mb: Family support is everything. My parents gave me a great environment, opportunity to learn and continue where I am today. Getting coaches, equipment and to and from trainings. Having two kids of my own - I know its not easy!!! I was really fortunate that also my school had a sailing program and our local yacht club had great racing.
un: When you watch your colleagues, what is the advantage/disadvantage doing the intensive sailing sport for life, for job … during sailing, after it?
mb: I guess doing anything so intensively for so long is hard to provide balance. You are so focused on a single goal that everything else at the time doesn’t seem to matter much. You only look back and realise later. However, as life changes or your circumstances change, you get better a balancing the important parts of your life into the intensive aspects of sailing. You might not be able to train as much, but you certainly can do it smarter to compensate. I have a few business, one running a sailing school on the Gold Coast and another in property development building residential projects. I am about to graduate with a double masters degree in Project Management and Property development and valuation. Not to mention a wife and two kids. If you really want balance you can find a way. You just have to believe.
un: Your kids live on the gold-coast in australia, you wish them a sailing career, or is it better to play football or tennis out of your view.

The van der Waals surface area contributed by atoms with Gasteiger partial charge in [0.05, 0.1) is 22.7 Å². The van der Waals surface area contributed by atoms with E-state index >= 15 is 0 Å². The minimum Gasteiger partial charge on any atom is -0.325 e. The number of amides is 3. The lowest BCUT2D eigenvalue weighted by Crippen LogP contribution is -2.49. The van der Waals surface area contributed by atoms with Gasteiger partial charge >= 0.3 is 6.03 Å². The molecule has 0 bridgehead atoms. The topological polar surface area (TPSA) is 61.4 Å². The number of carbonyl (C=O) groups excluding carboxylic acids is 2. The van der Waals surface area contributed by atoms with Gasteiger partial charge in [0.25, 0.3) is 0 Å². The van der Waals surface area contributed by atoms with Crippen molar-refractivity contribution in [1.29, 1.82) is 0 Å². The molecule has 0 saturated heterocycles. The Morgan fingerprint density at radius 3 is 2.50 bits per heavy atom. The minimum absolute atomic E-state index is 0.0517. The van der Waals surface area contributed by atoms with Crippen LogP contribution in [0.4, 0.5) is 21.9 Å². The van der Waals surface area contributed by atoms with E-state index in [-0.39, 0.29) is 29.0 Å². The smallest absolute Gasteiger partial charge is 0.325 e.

mb: Golf or tennis - so we can retire early! Sailing doesn’t make much money, especially Olympic. But seriously who knows. Sailing has been a big part of Rike and I’s lives and our families. Anton loves sailing and I take him out on the water quite a bit. So I’m sure he will give it ago. Where he takes this is up to him.
un: What different sailing-skills you need for the 470 compared to 49er, besides weight, size, physic skills?
mb: The thing I love about 470’s is that there are so many aspects to the boat that make it interesting. The boat is very technical and you need to have a solid understanding on how the rig and boat works. Not to mention if you are out in pre-bend or rake by mm then you can notice the different. This really makes the boat interesting. It is hard to have this in a laser, right? So you learn a lot of technical tuning that helps in other classes. The racing is very physical - with unlimited pumping above 8kts so you see high level of athleticism especially from the crews that match the top athletes is other sports. Whilst the racing is slow enough to make it a great tactical and strategical game with a high level of competition. A lot of the faster classes, don’t provide the same level of sailing enjoyment. That is why you see many AC sailors come back to lasers or finns to ‘race again’.
un: You think it is necessary to sail a 29er to prepare for 49er? There are examples, like Peter Burling (World Champion as Crew 2006, 2007) Eric Heil .. who sailed 420 an won 49er medals.
Its an interesting question, from my view having the experience in the 420 was a great platform to move into 470’s. The skills within 29er are very different to what you learn in 420’s but you go faster at this age. Many kids just want to go fast but learning the technical skills about how to make a boat go fast really help later on. Its no surprise that you see sailors like Peter Burling and Nathan Outteridge sailing 420’s then 470’s then onto 49er. The skills they learn through 420 and 470 have given them such a strong platform.
un: Good winds for the medal Race tomorrow!
List of results:
London 2012 Olympic Gold - 470M
Rio 2016 Olympic Silver - 470M
2013 Rolex ISAF World Sailor of the Year
2010-2015 & 2017 470 World Champion (7 times)
2011,2013,2014,2016 470 European Champion (4 times)
2000 420 World Champion (sailing with Dan Belcher)
2004 420 Vice-World Champion (sailing with Rike Belcher)
Markus Steinlein, PR- und ÖA-Arbeit, uniqua Deutschland